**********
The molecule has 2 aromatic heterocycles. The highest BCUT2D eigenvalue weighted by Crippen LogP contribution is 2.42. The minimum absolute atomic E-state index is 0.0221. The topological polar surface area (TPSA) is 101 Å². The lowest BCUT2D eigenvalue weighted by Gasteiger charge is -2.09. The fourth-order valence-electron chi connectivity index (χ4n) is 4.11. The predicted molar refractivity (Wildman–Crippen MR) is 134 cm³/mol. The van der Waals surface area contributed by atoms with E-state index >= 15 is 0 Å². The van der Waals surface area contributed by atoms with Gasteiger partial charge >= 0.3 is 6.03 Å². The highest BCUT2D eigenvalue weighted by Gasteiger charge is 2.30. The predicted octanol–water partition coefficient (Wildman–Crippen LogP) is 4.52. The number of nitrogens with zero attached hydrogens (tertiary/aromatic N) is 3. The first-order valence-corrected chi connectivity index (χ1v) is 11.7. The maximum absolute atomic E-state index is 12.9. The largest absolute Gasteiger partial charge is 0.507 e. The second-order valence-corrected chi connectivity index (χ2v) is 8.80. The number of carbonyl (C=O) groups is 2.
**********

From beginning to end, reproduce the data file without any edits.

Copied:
The molecule has 2 aromatic heterocycles. The highest BCUT2D eigenvalue weighted by Crippen LogP contribution is 2.42. The minimum absolute atomic E-state index is 0.0221. The topological polar surface area (TPSA) is 101 Å². The lowest BCUT2D eigenvalue weighted by Gasteiger charge is -2.09. The fourth-order valence-electron chi connectivity index (χ4n) is 4.11. The predicted molar refractivity (Wildman–Crippen MR) is 134 cm³/mol. The van der Waals surface area contributed by atoms with E-state index >= 15 is 0 Å². The van der Waals surface area contributed by atoms with Gasteiger partial charge >= 0.3 is 6.03 Å². The highest BCUT2D eigenvalue weighted by Gasteiger charge is 2.30. The predicted octanol–water partition coefficient (Wildman–Crippen LogP) is 4.52. The number of nitrogens with zero attached hydrogens (tertiary/aromatic N) is 3. The first-order valence-corrected chi connectivity index (χ1v) is 11.7. The maximum absolute atomic E-state index is 12.9. The largest absolute Gasteiger partial charge is 0.507 e. The second-order valence-corrected chi connectivity index (χ2v) is 8.80. The number of carbonyl (C=O) groups is 2.